Uncategorized March 21, 2018

2017 Sales Price to List Price Ratios

Another article this month looking back at how 2017 played out compared to previous years.  This month I want to take a look at sales price to list price ratios.  This year, as in previous years, I’ve removed seller concessions from the sales prices, hopefully making these sales price to list price ratios as accurate as possible using IRES only data for Boulder County.

I first looked at the percent of the market that is selling for over asking price and how that metric is trending over time. In 2017, the percentage of both Single Family and Attached Homes selling for over asking price moderated and dropped from the 2016 levels. Just under 50% of Single Family Homes sold for over asking while Attached Homes saw just under 65% sell for over asking. This was a decline of 7-8 percentage points from the levels we saw in 2016. More importantly, this is the second year we’ve seen this metric decline for Attached Homes and both metrics are now declining likely indicating that we’re entering a new downward trend pattern.

2017 2016 2015 2014 2013 2012 2011
SFR 49.53% 57.23% 55.82% 42.72% 38.17% 26.25% 17.89%
ATD 64.94% 73.34% 74.58% 55.16% 38.13% 26.88% 20.63%


The second stat I wanted to revisit again was the sales price to asking price ratios and how those ratios change depending on how quickly the home goes under contract. As you would expect, the more quickly the home gets snatched up, the more likely the sales price was to be at or over the asking price, but we saw that trend moderating some in 2017. For Single Family Homes that went under contract during their first week on the market, just under 70% sold for at or over their asking price. This was a decline of about 6 percentage points from the levels we saw in 2016. We also saw about 6% fewer homes sell during their first week on the market and increases in the numbers of homes selling during the third week and on, another indicator of softening in these stats. The one quirk to this IRES data that I haven’t been able to eliminate is the possible inclusion of properties that were withdrawn and then re-entered with a new MLS # and possible new asking price that then sell quickly even though they have a lengthy combined days on market.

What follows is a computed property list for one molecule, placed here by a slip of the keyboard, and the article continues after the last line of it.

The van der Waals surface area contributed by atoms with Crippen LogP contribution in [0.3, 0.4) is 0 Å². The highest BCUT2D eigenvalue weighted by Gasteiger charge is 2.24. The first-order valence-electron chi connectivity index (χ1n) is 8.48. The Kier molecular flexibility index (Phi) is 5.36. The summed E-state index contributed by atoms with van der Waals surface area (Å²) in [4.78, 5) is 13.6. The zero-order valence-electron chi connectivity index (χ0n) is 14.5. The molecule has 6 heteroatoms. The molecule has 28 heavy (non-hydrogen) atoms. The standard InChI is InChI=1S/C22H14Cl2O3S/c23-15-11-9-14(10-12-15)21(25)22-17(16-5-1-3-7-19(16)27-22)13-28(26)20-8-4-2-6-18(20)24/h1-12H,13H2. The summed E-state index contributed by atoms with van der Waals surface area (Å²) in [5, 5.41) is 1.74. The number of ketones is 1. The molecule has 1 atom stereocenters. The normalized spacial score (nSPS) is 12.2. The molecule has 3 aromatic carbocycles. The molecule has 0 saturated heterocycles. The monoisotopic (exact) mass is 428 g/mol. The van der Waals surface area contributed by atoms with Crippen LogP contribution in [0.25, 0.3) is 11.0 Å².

Single Family Week 1 Week 2 Week 3 Week 4  Week 5 Week 6+
% of all 3,391 Sales 38.78% 14.13% 8.61% 5.81% 5.37% 27.31%
Asking or better 69.96% 38.41% 23.29% 24.87% 19.23% 17.82%
<80% – 95% 2.66% 4.80% 7.88% 13.71% 14.84% 22.79%
95% – 97% 3.04% 10.44% 16.44% 18.78% 16.48% 16.74%
97% – 99% 11.41% 29.65% 37.67% 29.95% 37.36% 31.75%
99% – 100% 12.93% 16.70% 14.73% 12.69% 12.09% 10.91%
100% – 102% 36.50% 26.51% 17.47% 18.78% 15.38% 15.23%
102% – 105% 19.32% 7.10% 4.11% 4.57% 2.20% 1.51%
>105% 14.14% 4.80% 1.71% 1.52% 1.65% 1.08%